Chitral in Pakistan’s far north offers lush green valleys, snowy peaks and a friendly welcome.
WHEN I READ an article in the New York Times last year about the historical valley of Chitral and its inhabitants, a minority tribe known as the Kalash, I knew that I would have to go here and discover it for myself.
The Kalash of Chitral in Pakistan’s Khyber-Pakhtunkhwa province, the Times article informed me, shared DNA fragments with an ancient European population, possibly Greek in origin.
Kalash women traditionally wear black dresses covered with colourful embroidery.
Statistical analysis suggests that this has resulted from interracial mixing between the local populace and Alexander the Great’s army well before 210 BC.
The Kalash, who believe in multiple deities, live in Chitral’s Rumbur, Bumburet and Birir valleys, and speak the Kalasha language, which is derived from the Dardic family of the Indo-Iranian branch.
We chose December for our visit to Chitral, a month well out of the tourist season but one that shows off the mountains at their very best, and travelled from Lahore, a journey of almost 800 kilometres that takes between 11 and 12 hours.
We were joined at Sialkot by a group of young adventurers and almost 24 hours later, entered the small town of Ayun from where we rented jeeps for the bumpy ride ahead. Soon, we were on our way to the mountainous areas of magnificent Chitral.
he scenery, which welcomed us at the break of dawn as we reached the valley, was positively breathtaking with everything covered with a thick blanket of pure white snow.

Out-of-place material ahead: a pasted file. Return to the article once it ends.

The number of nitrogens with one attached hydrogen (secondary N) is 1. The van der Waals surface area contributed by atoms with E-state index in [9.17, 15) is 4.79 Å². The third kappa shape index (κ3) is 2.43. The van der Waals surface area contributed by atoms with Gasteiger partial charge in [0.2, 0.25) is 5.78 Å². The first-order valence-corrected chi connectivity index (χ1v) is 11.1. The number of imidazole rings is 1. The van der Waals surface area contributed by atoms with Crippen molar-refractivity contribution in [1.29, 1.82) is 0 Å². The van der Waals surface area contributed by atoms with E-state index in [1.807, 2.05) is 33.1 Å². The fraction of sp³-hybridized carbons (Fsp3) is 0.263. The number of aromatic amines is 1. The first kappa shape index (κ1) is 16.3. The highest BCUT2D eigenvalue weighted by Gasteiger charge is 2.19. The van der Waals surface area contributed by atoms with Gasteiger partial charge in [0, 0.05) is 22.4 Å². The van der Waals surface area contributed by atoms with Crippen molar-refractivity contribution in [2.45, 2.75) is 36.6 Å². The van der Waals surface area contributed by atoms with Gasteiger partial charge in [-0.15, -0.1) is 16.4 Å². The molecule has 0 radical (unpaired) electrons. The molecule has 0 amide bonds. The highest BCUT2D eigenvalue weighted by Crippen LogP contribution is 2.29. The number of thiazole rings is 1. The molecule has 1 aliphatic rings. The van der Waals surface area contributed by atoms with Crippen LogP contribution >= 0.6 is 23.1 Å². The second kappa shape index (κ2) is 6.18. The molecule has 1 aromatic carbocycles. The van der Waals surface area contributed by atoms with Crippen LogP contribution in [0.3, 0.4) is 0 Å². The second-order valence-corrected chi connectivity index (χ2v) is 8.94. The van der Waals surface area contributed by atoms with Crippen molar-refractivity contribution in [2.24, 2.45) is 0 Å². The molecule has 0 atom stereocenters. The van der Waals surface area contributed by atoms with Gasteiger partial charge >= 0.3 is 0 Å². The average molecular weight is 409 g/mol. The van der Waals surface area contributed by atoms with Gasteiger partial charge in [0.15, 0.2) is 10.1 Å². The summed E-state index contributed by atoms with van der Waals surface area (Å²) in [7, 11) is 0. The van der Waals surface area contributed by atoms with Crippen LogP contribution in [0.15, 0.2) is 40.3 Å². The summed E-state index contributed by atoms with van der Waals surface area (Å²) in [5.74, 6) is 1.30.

In contrast to the bitterly cold weather, the Kalash were warm and welcoming and despite being so close to the Afghan border, at no point did we feel unsafe. Indeed, it is considered one of the safest districts in Pakistan and in recent years has become a popular summer destination for local, and often well-heeled, tourists.
After checking in and leaving our baggage at the Foreigner Tourism Inn in Bumburet, we headed further into the valley and at every step were greeted by the locals of the village; all happy to see us and eager to engage us in conversation.
We were particularly entranced by the costumes of the Kalash women – long, black dresses, usually embroidered with cowry shells in vivid colours and which serve as a unique symbol of identity.
The people of the neighbouring Nuristan, a province of Afghanistan, once practised the same polytheist religion as the Kalash minority though by the late 1800as, most had converted to Islam. While this has also happened to a certain extent among the Kalash, those who convert tend to remain in the area and stay faithful to the ancient customs.
We also trekked into a valley from where we could see the Afghan mountains covered with thick sheets of snow. The view was magical and it was hard to imagine how much more beautiful the valley would look in summer or spring, when everything turns a lush green.
Perhaps we will find out for ourselves one day – the visit to Chitral will surely not be our last.
Source: The Nation
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